Tinder sparks heated debate over burning pee, fires up changes

Online dating app Tinder has undergone a major facelift through recent updates. Joining forces with Healthvana, a patient-engagement platform for health clinics, Tinder now sports an interface that allows its users to locate health facilities that test for Sexually Transmitted Infections (STIs). These are the first dating app changes of their kind to occur in response to the strong association between an increase in the spread of STIs and an increase in the use of dating apps.

More important than the change of Tinder’s interface is the cultural changes these updates signify: society has adapted intercourse into a level of convenience requiring a mere tap of the screen of a cell phone with no regard for potential repercussions. One would think a grown adult frequenting a university, college or other form of higher education establishment would consider their health enough to inquire into the health of another prior to engaging that person sexually. However, studies from the Centers for Disease Control and Prevention (CDC) suggest otherwise, as roughly half of the tens of millions of new, annual STI cases within the United States occur in those aged 15-24.

While some may blame a lack of sexual education, organizations like the AIDS Healthcare Foundation claim Tinder is at fault for rising STI rates. Though Tinder may successfully allow someone to objectify individuals in set radii from them, the app itself is not to blame. Actually, the app was forged from the same fire that produced increased STI rates: instant gratification. The Millennial Generation has grown accustomed to having their desires met instantaneously. The availability of the internet through virtually any electronic device has reinforced demand for prompt service. Smartphones place all the world’s knowledge into the palm of their users’ hands. Online retailers make driving to the store old-fashioned. Netflix is the product of this generation, providing instant access to movies and shows without the inconvenience of commercials to hinder viewers’ needs to watch multiple seasons of a television show in a single day, all because desires should be met now. Society wants to lose or gain weight now; watch television shows now; get answers to questions, immaterial or otherwise, now. Society wants sex now, and without hindrances like courtship, health checks and contraceptives.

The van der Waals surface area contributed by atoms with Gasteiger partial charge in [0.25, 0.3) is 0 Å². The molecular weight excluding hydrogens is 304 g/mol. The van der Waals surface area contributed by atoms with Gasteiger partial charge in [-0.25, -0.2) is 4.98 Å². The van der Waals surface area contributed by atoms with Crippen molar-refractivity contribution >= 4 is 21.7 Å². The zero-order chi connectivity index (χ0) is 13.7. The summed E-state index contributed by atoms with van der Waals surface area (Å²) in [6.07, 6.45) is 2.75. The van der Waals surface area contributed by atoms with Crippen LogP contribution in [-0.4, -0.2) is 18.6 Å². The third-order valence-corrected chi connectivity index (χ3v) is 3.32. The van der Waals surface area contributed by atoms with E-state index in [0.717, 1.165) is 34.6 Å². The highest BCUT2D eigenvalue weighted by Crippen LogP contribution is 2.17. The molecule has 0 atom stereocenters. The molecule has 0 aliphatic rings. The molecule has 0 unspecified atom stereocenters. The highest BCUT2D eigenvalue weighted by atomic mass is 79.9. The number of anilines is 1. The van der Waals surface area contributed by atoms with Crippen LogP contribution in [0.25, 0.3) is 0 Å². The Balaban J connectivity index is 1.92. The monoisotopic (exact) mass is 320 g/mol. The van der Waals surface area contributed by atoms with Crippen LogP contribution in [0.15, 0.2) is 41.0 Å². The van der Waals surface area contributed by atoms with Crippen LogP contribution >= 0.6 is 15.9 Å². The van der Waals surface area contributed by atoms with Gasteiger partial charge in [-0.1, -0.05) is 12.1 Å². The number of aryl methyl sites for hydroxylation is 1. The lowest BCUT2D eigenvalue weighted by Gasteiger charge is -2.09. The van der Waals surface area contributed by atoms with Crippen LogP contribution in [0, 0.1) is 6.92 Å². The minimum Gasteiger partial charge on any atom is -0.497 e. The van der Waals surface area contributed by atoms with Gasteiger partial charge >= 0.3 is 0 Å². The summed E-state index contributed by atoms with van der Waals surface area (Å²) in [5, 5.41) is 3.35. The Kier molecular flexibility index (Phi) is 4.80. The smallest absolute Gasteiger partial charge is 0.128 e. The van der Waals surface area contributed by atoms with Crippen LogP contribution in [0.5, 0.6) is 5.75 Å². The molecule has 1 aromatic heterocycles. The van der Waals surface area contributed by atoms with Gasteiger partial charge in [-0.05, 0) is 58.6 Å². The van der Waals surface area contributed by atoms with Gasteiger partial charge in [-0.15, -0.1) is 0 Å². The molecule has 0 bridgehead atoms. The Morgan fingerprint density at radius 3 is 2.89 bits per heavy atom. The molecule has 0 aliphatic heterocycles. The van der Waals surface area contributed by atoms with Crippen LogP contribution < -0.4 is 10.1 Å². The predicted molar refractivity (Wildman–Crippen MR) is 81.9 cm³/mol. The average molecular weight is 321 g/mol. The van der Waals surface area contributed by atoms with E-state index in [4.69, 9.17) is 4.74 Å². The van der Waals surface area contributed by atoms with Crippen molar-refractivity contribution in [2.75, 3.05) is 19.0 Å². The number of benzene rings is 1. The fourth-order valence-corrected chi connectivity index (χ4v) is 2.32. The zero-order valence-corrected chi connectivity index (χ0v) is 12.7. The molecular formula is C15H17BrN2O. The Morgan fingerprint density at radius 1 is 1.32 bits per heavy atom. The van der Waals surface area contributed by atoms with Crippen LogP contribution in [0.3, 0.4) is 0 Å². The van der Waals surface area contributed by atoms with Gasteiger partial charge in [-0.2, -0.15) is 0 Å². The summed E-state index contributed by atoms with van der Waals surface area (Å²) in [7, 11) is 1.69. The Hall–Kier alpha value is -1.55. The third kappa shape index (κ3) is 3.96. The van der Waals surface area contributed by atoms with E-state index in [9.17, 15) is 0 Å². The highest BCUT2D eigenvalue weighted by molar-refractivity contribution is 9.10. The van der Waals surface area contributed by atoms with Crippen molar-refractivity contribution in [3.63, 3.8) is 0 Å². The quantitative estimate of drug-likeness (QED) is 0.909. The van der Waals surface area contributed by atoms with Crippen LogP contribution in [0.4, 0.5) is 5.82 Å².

Regardless of the views on instant gratification and the digital era, their societal impact cannot be doubted. Sex is now available through handheld, mobile dating apps. As change in the societal attitude of instant gratitude is not foreseeable, it would not be farfetched to imagine sex becoming more easily attainable as time passes. So, as long as the trend continues, Tinder’s update is quite commendable. That is not to say that the application of instant gratitude to sex is morally justifiable, as it is not; but if sex is happening, at least there are measures to ensure its participants’ safety.